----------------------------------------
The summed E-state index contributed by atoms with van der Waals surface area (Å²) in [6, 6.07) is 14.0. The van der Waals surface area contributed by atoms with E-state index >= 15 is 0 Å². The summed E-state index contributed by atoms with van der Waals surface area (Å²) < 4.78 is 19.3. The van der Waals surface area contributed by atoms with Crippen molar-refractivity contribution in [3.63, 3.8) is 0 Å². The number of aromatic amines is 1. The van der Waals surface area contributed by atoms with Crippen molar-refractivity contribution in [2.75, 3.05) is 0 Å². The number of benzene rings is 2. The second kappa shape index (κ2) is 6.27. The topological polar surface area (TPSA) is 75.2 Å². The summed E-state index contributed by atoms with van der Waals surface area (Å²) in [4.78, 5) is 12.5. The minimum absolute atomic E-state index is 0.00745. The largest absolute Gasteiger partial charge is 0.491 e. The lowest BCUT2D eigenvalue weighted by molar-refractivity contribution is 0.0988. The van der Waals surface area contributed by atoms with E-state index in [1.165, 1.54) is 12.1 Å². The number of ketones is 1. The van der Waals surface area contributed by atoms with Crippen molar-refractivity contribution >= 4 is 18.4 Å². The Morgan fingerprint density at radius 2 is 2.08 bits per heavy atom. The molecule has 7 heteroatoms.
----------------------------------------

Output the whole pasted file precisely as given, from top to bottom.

The summed E-state index contributed by atoms with van der Waals surface area (Å²) in [6, 6.07) is 14.0. The van der Waals surface area contributed by atoms with E-state index >= 15 is 0 Å². The summed E-state index contributed by atoms with van der Waals surface area (Å²) < 4.78 is 19.3. The van der Waals surface area contributed by atoms with Crippen molar-refractivity contribution in [3.63, 3.8) is 0 Å². The number of aromatic amines is 1. The van der Waals surface area contributed by atoms with Crippen molar-refractivity contribution in [2.75, 3.05) is 0 Å². The number of benzene rings is 2. The second kappa shape index (κ2) is 6.27. The topological polar surface area (TPSA) is 75.2 Å². The summed E-state index contributed by atoms with van der Waals surface area (Å²) in [4.78, 5) is 12.5. The minimum absolute atomic E-state index is 0.00745. The largest absolute Gasteiger partial charge is 0.491 e. The lowest BCUT2D eigenvalue weighted by molar-refractivity contribution is 0.0988. The van der Waals surface area contributed by atoms with E-state index in [1.165, 1.54) is 12.1 Å². The number of ketones is 1. The van der Waals surface area contributed by atoms with Crippen molar-refractivity contribution >= 4 is 18.4 Å². The Morgan fingerprint density at radius 2 is 2.08 bits per heavy atom. The molecule has 7 heteroatoms.